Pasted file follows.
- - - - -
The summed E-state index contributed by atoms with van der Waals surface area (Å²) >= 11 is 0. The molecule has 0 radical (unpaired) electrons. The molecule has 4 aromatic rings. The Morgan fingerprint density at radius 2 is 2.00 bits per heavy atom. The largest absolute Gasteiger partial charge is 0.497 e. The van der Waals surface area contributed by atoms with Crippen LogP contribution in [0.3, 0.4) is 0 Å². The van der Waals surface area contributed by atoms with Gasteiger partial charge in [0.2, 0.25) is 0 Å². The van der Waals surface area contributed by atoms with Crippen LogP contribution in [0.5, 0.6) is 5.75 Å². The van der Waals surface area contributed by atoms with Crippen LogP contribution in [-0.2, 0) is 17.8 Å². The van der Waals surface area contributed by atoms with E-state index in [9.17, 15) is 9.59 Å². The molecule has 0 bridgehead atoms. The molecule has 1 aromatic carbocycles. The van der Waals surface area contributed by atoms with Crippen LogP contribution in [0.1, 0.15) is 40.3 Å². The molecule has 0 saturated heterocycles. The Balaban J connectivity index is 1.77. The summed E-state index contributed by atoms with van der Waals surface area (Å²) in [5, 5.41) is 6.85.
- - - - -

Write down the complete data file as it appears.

The summed E-state index contributed by atoms with van der Waals surface area (Å²) >= 11 is 0. The molecule has 0 radical (unpaired) electrons. The molecule has 4 aromatic rings. The Morgan fingerprint density at radius 2 is 2.00 bits per heavy atom. The largest absolute Gasteiger partial charge is 0.497 e. The van der Waals surface area contributed by atoms with Crippen LogP contribution in [0.3, 0.4) is 0 Å². The van der Waals surface area contributed by atoms with Gasteiger partial charge in [0.2, 0.25) is 0 Å². The van der Waals surface area contributed by atoms with Crippen LogP contribution in [0.5, 0.6) is 5.75 Å². The van der Waals surface area contributed by atoms with Crippen LogP contribution in [-0.2, 0) is 17.8 Å². The van der Waals surface area contributed by atoms with E-state index in [9.17, 15) is 9.59 Å². The molecule has 0 bridgehead atoms. The molecule has 1 aromatic carbocycles. The van der Waals surface area contributed by atoms with Crippen LogP contribution in [0.1, 0.15) is 40.3 Å². The molecule has 0 saturated heterocycles. The Balaban J connectivity index is 1.77. The summed E-state index contributed by atoms with van der Waals surface area (Å²) in [5, 5.41) is 6.85.